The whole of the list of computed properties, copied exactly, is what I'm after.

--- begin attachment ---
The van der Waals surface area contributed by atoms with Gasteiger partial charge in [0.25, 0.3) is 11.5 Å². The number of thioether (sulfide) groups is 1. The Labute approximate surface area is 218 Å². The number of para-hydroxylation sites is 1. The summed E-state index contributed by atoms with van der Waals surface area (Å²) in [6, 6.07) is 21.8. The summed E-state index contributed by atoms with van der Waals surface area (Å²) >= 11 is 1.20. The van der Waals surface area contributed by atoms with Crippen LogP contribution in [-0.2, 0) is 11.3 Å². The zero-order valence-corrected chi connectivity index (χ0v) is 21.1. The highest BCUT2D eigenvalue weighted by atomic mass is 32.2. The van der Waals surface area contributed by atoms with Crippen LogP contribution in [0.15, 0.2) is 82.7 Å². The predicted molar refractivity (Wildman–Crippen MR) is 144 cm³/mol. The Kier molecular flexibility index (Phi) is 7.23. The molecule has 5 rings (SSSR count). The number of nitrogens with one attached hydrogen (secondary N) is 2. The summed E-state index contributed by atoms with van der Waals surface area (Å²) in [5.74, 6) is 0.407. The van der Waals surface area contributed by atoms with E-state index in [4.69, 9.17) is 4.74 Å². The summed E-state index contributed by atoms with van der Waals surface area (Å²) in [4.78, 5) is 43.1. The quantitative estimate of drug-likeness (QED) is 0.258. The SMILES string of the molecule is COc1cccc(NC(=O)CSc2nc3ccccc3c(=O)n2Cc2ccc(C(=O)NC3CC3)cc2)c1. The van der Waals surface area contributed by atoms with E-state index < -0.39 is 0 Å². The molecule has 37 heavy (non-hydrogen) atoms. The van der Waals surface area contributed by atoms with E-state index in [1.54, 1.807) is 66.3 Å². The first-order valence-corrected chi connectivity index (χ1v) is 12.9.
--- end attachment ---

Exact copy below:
The van der Waals surface area contributed by atoms with Gasteiger partial charge in [0.25, 0.3) is 11.5 Å². The number of thioether (sulfide) groups is 1. The Labute approximate surface area is 218 Å². The number of para-hydroxylation sites is 1. The summed E-state index contributed by atoms with van der Waals surface area (Å²) in [6, 6.07) is 21.8. The summed E-state index contributed by atoms with van der Waals surface area (Å²) >= 11 is 1.20. The van der Waals surface area contributed by atoms with Crippen LogP contribution in [-0.2, 0) is 11.3 Å². The zero-order valence-corrected chi connectivity index (χ0v) is 21.1. The highest BCUT2D eigenvalue weighted by atomic mass is 32.2. The van der Waals surface area contributed by atoms with Crippen LogP contribution in [0.15, 0.2) is 82.7 Å². The predicted molar refractivity (Wildman–Crippen MR) is 144 cm³/mol. The Kier molecular flexibility index (Phi) is 7.23. The molecule has 5 rings (SSSR count). The number of nitrogens with one attached hydrogen (secondary N) is 2. The summed E-state index contributed by atoms with van der Waals surface area (Å²) in [5.74, 6) is 0.407. The van der Waals surface area contributed by atoms with E-state index in [4.69, 9.17) is 4.74 Å². The summed E-state index contributed by atoms with van der Waals surface area (Å²) in [4.78, 5) is 43.1. The quantitative estimate of drug-likeness (QED) is 0.258. The SMILES string of the molecule is COc1cccc(NC(=O)CSc2nc3ccccc3c(=O)n2Cc2ccc(C(=O)NC3CC3)cc2)c1. The van der Waals surface area contributed by atoms with E-state index < -0.39 is 0 Å². The molecule has 37 heavy (non-hydrogen) atoms. The van der Waals surface area contributed by atoms with E-state index in [1.54, 1.807) is 66.3 Å². The first-order valence-corrected chi connectivity index (χ1v) is 12.9.